from him who is sent.' He also said: 'There was a time when the Son was not...
Before all things, God was alone.' (The word “tri'as” appears in its Latin
form of 'trinitas”' in Tertullian. While these words do translate to 'Trini-
ty,' this is no proof in itself that Tertullian taught the doctrine of the Trin-
ity.)" ("Should You Believe in the Trinity?")
The main complaint I know about Tertullian is he developed Montanist habits
(to not wear loud, colorful clothes, etc.) later in life. They remind me a lit-
tle of the JW leaders' exaggerated version of the scriptural idea of worldli-
The main complaint I know about the JWs leaders here is they waste everyone's
time trying to find an early example of their view with Tertullian. Tertllian
did use some of the ideas the JWs leaders attribute to him in the first quote
about Tertullian (not a direct quote) they present, but they're taken out of
their original context by the JWs leaders and referred to like they show Tertul-
lian didn't have a mainstream view.
If you're getting the hang of not just one but both views and know what to
look for to compare, you probably caught how silly it is already. For example,
both the mainstream and JWs leaders' views say that before all things were
created, God was alone. That's "no proof in itself" of anything we're trying to
First I'll show passages by Tertullian that seem the most like the statements
the JWs leaders' attribute to him, then fill in a bit of the rest of his view.
According to Tertullian:
"I am, moreover, obliged to say this, when (extolling the Monarchy at the ex-
pense of the Economy) they contend for the identity of the Father and Son and
Spirit, that it is not by way of diversity that the Son differs from the Father,
but by distribution: it is not by division that He is different, but by distinc-
tion; because the Father is not the same as the Son, since they differ one from
the other in the mode of their being. For the Father is the entire substance,
but the Son is a derivation and portion of the whole, as He Himself acknow-
ledges: 'My Father is greater than I.' In the Psalm His inferiority is des-
cribed as being 'a little lower than the angels.' Thus the Father is distinct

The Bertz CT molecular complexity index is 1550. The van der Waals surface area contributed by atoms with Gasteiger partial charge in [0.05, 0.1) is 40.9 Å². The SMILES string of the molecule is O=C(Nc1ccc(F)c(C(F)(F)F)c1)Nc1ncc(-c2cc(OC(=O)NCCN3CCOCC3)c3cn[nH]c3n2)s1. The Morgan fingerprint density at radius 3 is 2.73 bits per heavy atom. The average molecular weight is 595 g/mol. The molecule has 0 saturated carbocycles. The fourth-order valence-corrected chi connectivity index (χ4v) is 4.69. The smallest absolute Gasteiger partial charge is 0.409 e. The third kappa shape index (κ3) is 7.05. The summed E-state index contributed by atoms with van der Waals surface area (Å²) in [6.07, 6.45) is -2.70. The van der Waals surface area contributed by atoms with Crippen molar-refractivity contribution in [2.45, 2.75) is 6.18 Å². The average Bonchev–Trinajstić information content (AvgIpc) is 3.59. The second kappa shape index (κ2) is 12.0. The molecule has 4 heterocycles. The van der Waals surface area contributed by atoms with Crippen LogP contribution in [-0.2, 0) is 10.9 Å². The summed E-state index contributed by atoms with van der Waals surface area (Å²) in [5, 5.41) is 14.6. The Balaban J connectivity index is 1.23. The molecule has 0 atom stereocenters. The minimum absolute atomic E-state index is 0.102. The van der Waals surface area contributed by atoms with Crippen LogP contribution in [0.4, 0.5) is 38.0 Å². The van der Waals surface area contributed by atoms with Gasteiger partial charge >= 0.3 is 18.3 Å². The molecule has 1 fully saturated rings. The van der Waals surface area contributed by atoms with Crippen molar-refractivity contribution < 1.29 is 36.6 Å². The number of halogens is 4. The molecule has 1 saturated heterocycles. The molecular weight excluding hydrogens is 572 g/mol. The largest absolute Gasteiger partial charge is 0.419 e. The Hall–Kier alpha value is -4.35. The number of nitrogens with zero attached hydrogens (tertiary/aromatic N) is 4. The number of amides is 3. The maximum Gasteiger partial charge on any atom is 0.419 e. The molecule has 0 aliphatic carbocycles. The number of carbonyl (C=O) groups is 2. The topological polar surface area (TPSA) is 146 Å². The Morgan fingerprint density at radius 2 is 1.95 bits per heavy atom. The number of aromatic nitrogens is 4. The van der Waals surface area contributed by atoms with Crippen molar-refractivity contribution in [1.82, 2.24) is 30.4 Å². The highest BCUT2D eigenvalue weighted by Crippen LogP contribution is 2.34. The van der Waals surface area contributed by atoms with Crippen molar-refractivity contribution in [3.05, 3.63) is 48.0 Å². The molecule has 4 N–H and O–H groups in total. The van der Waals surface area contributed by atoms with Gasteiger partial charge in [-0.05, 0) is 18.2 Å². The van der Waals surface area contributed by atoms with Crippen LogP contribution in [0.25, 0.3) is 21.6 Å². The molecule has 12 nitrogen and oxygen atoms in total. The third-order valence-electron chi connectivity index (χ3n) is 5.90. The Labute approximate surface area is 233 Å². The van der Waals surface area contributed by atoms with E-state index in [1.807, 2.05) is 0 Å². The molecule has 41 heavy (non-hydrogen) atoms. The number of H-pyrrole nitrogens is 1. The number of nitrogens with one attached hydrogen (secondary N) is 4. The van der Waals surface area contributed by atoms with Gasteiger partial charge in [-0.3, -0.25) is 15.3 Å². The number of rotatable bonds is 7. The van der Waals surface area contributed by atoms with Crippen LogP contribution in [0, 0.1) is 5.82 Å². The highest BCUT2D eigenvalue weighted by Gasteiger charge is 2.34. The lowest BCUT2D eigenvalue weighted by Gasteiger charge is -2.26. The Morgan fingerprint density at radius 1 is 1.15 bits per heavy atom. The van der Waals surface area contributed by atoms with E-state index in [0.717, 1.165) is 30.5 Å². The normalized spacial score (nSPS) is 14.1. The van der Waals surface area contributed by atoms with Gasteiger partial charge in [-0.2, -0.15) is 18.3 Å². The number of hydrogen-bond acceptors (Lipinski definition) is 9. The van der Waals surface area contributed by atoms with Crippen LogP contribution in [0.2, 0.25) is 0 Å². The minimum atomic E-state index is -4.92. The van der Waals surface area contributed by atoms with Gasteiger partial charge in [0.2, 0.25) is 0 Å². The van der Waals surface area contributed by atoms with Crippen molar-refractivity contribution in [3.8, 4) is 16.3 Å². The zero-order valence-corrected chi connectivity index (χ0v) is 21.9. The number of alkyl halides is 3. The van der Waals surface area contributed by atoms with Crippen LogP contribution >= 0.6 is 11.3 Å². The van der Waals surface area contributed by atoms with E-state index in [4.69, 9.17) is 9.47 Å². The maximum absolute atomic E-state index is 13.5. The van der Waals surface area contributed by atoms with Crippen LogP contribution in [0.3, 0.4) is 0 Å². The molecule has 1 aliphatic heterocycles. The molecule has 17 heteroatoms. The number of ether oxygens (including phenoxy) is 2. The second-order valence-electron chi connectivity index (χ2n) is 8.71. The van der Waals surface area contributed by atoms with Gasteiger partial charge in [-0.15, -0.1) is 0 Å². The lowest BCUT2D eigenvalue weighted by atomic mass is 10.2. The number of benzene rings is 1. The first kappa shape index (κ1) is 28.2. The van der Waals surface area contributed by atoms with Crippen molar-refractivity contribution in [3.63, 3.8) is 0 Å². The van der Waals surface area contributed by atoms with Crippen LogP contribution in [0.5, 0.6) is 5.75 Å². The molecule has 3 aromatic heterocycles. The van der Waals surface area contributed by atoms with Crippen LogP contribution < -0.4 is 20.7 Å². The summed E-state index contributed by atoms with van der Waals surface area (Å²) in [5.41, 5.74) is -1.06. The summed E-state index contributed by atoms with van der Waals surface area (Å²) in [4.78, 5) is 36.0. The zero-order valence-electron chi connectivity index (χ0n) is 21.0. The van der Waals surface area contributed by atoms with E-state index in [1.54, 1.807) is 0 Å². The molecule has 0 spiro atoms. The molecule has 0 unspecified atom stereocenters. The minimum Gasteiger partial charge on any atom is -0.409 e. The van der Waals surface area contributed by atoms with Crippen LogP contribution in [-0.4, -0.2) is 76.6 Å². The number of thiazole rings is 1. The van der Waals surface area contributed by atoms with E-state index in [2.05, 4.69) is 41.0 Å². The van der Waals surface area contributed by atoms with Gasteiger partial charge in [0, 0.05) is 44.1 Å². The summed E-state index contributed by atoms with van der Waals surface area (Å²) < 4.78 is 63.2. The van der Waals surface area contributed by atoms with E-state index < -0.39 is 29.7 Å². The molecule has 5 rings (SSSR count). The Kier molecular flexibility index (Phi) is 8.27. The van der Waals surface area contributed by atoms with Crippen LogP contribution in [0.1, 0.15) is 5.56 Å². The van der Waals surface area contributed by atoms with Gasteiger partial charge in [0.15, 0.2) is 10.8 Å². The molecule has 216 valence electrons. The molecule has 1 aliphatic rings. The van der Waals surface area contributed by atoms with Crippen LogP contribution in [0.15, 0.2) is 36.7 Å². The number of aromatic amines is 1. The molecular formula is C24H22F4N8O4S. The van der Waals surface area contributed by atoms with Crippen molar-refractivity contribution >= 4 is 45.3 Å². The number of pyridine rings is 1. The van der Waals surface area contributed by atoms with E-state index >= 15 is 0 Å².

from the Son, being greater than the Son, inasmuch as He who begets is one, and
He who is begotten is another; He, too, who sends is one, and He who is sent is
another; and He, again, who makes is one, and He through whom the thing is made
is another." ("Against Praxeas," chap.9)
Tertullian refuted modalism (God at any one time is only the Father, or only
the Son, or only the holy spirit) with "Against Praxeas": the Son isn't a dif-
ferent mode than the Father but is distinct from the Father, etc. Tertullian
would get some disagreements from others with the mainstream view about how to
explain the subordinate role of the Son (being a little less than the angels,
and the Father being greater, both have to do with Jesus' time in human form--p.
8), but he otherwise just distinguished between the Father and the Son in a con-
text of the mainstream view, not the JWs leaders' view.
"Because God is in like manner a Father, and He is also a Judge; but He has
not always been Father and Judge, merely on the ground of His having always been
God. For He could not have been the Father previous to the Son, nor a Judge
previous to sin. There was, however, a time when neither sin existed with Him,
nor the Son; the former of which was to constitute the Lord a Judge, and the
latter a Father. In this way He was not Lord previous to those things of which
He was to be the Lord. But He was only to become Lord at some future time: just
as He became the Father by the Son, and a Judge by sin, so also did He become
Lord by means of those things which He had made, in order that they might serve
Him." ("Against Hermogenes," chap.3)
In the last passage, Tertullian was just explaining his interpretation of the
application of titles and didn't think the titles "Father" and "Son" apply until
a certain point then they show up at the same time, not that their lives did
The passage with "God was alone" the brochure refers to is chap.5 of "Against
Praxeas" (which I think had "Europa," which was a good Santana tune--no,no,no).